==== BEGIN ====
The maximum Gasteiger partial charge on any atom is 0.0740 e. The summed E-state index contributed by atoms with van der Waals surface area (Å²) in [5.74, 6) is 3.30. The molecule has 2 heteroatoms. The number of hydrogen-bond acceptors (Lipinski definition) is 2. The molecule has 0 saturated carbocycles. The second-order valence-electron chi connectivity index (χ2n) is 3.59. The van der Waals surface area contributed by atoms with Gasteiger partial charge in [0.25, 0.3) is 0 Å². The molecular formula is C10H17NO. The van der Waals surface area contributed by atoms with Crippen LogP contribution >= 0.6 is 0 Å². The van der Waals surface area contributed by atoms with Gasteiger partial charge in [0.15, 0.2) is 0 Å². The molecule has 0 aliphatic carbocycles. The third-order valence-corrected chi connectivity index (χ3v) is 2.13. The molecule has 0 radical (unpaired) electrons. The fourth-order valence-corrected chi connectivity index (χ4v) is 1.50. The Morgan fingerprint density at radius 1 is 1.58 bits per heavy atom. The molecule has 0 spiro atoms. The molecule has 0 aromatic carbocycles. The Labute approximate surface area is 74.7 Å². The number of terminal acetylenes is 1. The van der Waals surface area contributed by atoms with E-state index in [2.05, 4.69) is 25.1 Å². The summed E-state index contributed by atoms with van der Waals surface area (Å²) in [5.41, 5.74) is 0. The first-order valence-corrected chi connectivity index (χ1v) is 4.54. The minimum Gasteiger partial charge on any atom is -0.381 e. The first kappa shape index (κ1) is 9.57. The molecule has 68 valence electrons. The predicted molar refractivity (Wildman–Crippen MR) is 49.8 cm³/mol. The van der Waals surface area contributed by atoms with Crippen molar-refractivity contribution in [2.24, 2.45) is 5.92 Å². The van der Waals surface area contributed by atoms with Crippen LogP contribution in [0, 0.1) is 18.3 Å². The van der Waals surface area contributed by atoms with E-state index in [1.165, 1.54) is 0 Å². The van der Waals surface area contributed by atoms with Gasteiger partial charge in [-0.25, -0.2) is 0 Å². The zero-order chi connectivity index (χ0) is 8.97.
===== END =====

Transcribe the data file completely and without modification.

The maximum Gasteiger partial charge on any atom is 0.0740 e. The summed E-state index contributed by atoms with van der Waals surface area (Å²) in [5.74, 6) is 3.30. The molecule has 2 heteroatoms. The number of hydrogen-bond acceptors (Lipinski definition) is 2. The molecule has 0 saturated carbocycles. The second-order valence-electron chi connectivity index (χ2n) is 3.59. The van der Waals surface area contributed by atoms with Gasteiger partial charge in [0.25, 0.3) is 0 Å². The molecular formula is C10H17NO. The van der Waals surface area contributed by atoms with Crippen LogP contribution >= 0.6 is 0 Å². The van der Waals surface area contributed by atoms with Gasteiger partial charge in [0.15, 0.2) is 0 Å². The molecule has 0 aliphatic carbocycles. The third-order valence-corrected chi connectivity index (χ3v) is 2.13. The molecule has 0 radical (unpaired) electrons. The fourth-order valence-corrected chi connectivity index (χ4v) is 1.50. The Morgan fingerprint density at radius 1 is 1.58 bits per heavy atom. The molecule has 0 spiro atoms. The molecule has 0 aromatic carbocycles. The Labute approximate surface area is 74.7 Å². The number of terminal acetylenes is 1. The van der Waals surface area contributed by atoms with E-state index in [2.05, 4.69) is 25.1 Å². The summed E-state index contributed by atoms with van der Waals surface area (Å²) in [5.41, 5.74) is 0. The first-order valence-corrected chi connectivity index (χ1v) is 4.54. The minimum Gasteiger partial charge on any atom is -0.381 e. The first kappa shape index (κ1) is 9.57. The molecule has 68 valence electrons. The predicted molar refractivity (Wildman–Crippen MR) is 49.8 cm³/mol. The van der Waals surface area contributed by atoms with Crippen molar-refractivity contribution in [2.24, 2.45) is 5.92 Å². The van der Waals surface area contributed by atoms with Crippen LogP contribution in [0, 0.1) is 18.3 Å². The van der Waals surface area contributed by atoms with E-state index in [1.165, 1.54) is 0 Å². The van der Waals surface area contributed by atoms with Gasteiger partial charge in [-0.25, -0.2) is 0 Å². The zero-order chi connectivity index (χ0) is 8.97.